I agree. The Rebel comparison is not fair and the Crafty comparison is not fair either.

Why can't you just measure speedup, regardless of hardware, in terms of 10x, 20x, 100x, etc. and ELO at those speedups for the same version? Isn't this what it all really boils down to?

Or do you just like to argue for its own sake? ;)
We can measure speedup on any individual program and get an accurate number FOR THAT PROGRAM but it is no good for measuring how much the hardware has improved in general.

As you already can clearly see the Rebel speedup comes out different than the Crafty speedup.

Unfortunately, we have been struggling with this because Rebel isn't representative because it was not recompiled for modern hardware and Crafty is not representative because it does not represent the best way to write a 32 bit program. Bob's rule here is that you should use the best representative program for the hardware.

This point is so clear I don't see how you are not getting it. What we SHOULD be arguing is whether Crafty is representative or not. Bob is now trying to make a claim that it is. Even though I disagree on this, at least it's an appropriate question.

bob
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Re: Crafty tests show that Software has advanced more.

Post by bob » Sun Sep 12, 2010 7:42 pm

Don wrote:
bob wrote:
Dirt wrote:
Don wrote:I think people overestimate how much hardware has to improve to get a small improvement in ELO strength. If you can find 2 ELO per month, you are just about staying even with hardware advancement.
Good point. I realized that software gains were probably more important than hardware speed-ups a couple of years ago when Uri Blass pointed out that the SSDF results implied it. Kudos to the programmers.
Now, if only that math were correct, everyone would be happy. But 2 Elo per month is nonsense.
Crafty improved 277 in 15 years by your own metric.
Where are you getting 277???

I suppose I can keep re-posting. Here is the results I posted previously:

Code: Select all

    Crafty-23.4-2        2749    3    3 30000   66%  2626   22%  
    Crafty-23.4-1        2746    3    3 30000   66%  2626   22%  
    Crafty-10.18-1       2388    4    4 30000   22%  2626   14%  
    Crafty-10.18-2       2387    4    4 30000   22%  2626   14%  
If you take 23.4 as 2748, the rounded average of the two values above, and take 10.18 as 2388, again the rounded average, then 2748 - 2388 = 277 in your math system? In mine it is 360 in mine. When you use your 277 / 15 is also not 24 to get your 2 elo per month.

That works out to almost exactly 2 ELO per month. This is SOFTWARE improvements, not combined. As you have already showed us, hardware has improved even LESS, but I am trying to be generous by saying that hardware and software are equal contributers. This gives 4 ELO per month combined.
Again, you accuse me of "showing something" I did not show. I _did_ clearly show that Crafty today is roughly 1200x faster than in 1995, factoring in the SMP loss to get a realistic speed improvement for SMP search. 1200x is 10+ doublings. Do you now say that a single doubling is less than36 Elo? Because that's what you have to have to believe to say my 1200x speedup is < 360 Elo provided by software alone.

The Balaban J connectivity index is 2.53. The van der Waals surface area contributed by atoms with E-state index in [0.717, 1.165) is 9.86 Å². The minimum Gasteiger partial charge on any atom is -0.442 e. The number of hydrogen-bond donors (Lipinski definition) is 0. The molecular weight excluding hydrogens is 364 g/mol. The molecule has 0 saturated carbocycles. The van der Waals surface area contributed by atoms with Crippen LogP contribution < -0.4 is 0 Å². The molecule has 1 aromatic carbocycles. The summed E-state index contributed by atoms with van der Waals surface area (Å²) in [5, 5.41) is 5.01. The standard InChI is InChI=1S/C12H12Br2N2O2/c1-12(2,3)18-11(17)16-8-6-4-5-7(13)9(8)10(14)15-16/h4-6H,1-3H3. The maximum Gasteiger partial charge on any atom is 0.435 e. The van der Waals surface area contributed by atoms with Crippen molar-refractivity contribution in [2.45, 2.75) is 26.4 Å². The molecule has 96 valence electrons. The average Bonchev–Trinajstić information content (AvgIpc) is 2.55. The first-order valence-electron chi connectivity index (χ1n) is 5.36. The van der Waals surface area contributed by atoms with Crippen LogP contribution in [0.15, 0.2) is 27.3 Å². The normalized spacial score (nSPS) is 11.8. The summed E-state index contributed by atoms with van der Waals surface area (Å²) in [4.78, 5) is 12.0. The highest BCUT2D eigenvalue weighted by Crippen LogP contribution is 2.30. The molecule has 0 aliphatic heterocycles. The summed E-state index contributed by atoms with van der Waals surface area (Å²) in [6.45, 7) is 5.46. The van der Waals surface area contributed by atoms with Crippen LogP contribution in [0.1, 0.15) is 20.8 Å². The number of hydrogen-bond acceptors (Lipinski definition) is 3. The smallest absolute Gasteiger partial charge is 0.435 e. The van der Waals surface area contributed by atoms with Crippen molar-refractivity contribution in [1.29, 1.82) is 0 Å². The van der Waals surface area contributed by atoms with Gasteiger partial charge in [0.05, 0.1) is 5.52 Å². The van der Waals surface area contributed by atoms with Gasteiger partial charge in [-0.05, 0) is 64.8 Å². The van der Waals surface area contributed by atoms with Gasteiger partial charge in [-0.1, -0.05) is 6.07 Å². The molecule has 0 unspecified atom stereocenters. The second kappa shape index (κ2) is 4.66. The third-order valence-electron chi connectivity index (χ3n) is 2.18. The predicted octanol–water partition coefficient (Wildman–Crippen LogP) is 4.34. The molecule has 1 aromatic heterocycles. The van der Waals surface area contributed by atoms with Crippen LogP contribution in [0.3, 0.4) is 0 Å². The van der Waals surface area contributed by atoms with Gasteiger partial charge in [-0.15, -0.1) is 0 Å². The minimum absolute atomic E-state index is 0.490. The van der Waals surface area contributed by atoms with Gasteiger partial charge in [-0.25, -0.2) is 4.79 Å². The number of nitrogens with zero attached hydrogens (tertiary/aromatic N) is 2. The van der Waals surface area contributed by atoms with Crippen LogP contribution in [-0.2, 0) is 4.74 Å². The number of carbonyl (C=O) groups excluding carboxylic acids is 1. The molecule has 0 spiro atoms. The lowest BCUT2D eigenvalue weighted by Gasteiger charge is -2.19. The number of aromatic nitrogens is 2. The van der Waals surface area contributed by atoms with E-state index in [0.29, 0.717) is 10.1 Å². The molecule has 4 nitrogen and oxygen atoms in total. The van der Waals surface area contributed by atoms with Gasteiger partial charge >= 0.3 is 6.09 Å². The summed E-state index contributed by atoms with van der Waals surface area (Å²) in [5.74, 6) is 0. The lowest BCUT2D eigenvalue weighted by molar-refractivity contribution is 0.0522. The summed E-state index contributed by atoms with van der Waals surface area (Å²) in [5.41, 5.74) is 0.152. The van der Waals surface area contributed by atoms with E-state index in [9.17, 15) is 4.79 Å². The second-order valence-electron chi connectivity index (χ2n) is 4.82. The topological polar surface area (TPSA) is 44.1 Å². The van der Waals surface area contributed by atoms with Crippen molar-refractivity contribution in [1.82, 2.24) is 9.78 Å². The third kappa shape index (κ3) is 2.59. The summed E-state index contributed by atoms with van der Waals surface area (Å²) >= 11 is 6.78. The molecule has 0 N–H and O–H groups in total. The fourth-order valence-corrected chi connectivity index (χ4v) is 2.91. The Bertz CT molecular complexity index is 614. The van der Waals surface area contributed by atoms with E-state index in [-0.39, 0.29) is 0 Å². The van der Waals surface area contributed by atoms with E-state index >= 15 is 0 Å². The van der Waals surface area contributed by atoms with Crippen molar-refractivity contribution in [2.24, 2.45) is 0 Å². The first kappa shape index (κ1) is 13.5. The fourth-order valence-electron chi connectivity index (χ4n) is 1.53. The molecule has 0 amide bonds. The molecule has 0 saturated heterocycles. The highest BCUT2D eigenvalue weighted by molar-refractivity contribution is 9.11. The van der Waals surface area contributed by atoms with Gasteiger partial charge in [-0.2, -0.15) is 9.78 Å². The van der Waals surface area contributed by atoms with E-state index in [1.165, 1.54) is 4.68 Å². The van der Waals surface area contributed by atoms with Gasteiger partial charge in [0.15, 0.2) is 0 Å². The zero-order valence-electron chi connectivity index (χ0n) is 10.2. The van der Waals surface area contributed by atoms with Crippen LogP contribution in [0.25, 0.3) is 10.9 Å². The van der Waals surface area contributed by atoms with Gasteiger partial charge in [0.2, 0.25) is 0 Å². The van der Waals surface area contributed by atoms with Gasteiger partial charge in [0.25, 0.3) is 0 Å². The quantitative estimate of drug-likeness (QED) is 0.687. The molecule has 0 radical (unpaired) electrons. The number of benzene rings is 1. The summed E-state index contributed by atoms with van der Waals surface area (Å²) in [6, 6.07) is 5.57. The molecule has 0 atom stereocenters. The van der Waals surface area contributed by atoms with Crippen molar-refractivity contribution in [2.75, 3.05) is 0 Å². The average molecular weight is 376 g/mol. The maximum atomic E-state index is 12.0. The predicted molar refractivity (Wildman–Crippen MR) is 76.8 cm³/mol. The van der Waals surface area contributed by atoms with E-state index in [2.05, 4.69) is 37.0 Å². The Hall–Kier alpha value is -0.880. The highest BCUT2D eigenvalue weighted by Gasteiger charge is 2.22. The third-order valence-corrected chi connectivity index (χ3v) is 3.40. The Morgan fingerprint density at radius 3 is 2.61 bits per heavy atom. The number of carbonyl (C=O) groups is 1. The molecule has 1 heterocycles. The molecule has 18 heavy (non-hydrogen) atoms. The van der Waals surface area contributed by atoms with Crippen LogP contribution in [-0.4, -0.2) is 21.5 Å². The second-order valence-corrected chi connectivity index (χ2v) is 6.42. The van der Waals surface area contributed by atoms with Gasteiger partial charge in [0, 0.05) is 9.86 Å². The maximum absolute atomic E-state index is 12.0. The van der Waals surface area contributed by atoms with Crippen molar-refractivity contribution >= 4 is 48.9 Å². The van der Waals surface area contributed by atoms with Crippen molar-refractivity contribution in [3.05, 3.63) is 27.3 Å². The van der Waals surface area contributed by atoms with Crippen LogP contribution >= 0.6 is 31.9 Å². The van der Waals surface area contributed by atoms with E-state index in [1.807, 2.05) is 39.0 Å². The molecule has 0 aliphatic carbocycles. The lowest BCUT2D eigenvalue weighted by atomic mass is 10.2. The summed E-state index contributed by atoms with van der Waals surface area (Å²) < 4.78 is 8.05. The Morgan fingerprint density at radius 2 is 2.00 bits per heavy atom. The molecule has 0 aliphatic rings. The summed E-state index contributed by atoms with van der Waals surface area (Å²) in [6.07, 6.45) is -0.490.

Personally, I don't believe that for a minute. And I am getting ready to make a couple of runs, halving the time Crafty has for each run, to see what 2 "halvings" does to the Elo. For your statement to hold water, you'd better be hoping for something like -25 Elo for running 1/2 as fast. You aren't going to get it I don't think...



So even if it turns out software is slightly more or hardware is slightly more, the contribution for each is close to 2 ELO per month - give or take half an ELO or so.
First, software = 360 over 15 years, or

It's true that your program has not improved as much as others as you have pointed out. But even so we are probably still within half an elo in any directions. Perhaps Fritz has improved 2.1 per month and Crafty only 2.0 per month or something like that.


Typically we have seen 60-70 Elo for every doubling of speed for many years. Thompson and then Berliner ran these kinds of tests several times. If you figure 2x speed every 2 years, which is actually slow (for some of us, anyway, more in a minute) that is about 30-35 Elo per year purely on speed. Or 3 Elo per month.
Well then you had better reconcile you numbers. I have already used your data to show that hardware are software is roughly equal - the numbers show if anything that software is the dominant improvement.
Interesting since you are using data _I_ have not yet provided, I have only provided an actual hardware speedup factor of 1200x from 1995 to present. I have not tried to convert that to elo, other than one anecdotal attempt to say that 10 doublings is at least +500 Elo and closer to +700 if you take the usual +70 per doubling.



Or, if you take the speedup numbers I have actually measured using 10.18, you get 1500x. But let me back off of that a bit. 250x is pure single-cpu speed gain, going from 20K in 1995 to 4M on one cpu in 2006 hardware, more on an i7 but I don't have any single CPU numbers so let's stop at 4M. 20K to 4M is 200x faster. using 8 cpus, Crafty's speedup is roughly 1 + 7 * .7 = 5.9 or a bit better. Call that 6x. So 200x times 6 = 1200x effective speedup, which doesn't give credit for all cores, and factors in parallel search efficiency. 1200x is 10+ doublings. That will definitely be more than 360 Elo for me. In a few days I can say exactly how much more once I figure out a way to test at 20K on modern hardware, and do it correctly...